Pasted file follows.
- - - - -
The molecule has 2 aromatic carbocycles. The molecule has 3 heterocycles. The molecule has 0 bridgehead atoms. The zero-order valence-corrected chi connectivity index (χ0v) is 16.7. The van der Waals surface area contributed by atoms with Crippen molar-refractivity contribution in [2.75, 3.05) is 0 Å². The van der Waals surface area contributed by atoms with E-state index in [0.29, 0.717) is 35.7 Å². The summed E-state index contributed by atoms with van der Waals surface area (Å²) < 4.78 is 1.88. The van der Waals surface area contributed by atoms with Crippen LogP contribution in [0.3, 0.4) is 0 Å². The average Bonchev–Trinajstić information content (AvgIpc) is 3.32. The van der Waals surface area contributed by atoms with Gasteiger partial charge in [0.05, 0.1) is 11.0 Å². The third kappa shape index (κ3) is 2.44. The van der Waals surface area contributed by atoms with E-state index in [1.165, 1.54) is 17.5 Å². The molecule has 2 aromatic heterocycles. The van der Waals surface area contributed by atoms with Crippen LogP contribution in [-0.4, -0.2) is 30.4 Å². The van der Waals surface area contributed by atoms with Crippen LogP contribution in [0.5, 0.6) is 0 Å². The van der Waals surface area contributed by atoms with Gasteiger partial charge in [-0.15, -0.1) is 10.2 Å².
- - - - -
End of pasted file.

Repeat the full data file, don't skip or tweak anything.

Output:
The molecule has 2 aromatic carbocycles. The molecule has 3 heterocycles. The molecule has 0 bridgehead atoms. The zero-order valence-corrected chi connectivity index (χ0v) is 16.7. The van der Waals surface area contributed by atoms with Crippen molar-refractivity contribution in [2.75, 3.05) is 0 Å². The van der Waals surface area contributed by atoms with E-state index in [0.29, 0.717) is 35.7 Å². The summed E-state index contributed by atoms with van der Waals surface area (Å²) < 4.78 is 1.88. The van der Waals surface area contributed by atoms with Crippen LogP contribution in [0.3, 0.4) is 0 Å². The average Bonchev–Trinajstić information content (AvgIpc) is 3.32. The van der Waals surface area contributed by atoms with Gasteiger partial charge in [0.05, 0.1) is 11.0 Å². The third kappa shape index (κ3) is 2.44. The van der Waals surface area contributed by atoms with E-state index in [1.165, 1.54) is 17.5 Å². The molecule has 2 aromatic heterocycles. The van der Waals surface area contributed by atoms with Crippen LogP contribution in [-0.4, -0.2) is 30.4 Å². The van der Waals surface area contributed by atoms with Crippen LogP contribution in [0.5, 0.6) is 0 Å². The van der Waals surface area contributed by atoms with Gasteiger partial charge in [-0.15, -0.1) is 10.2 Å².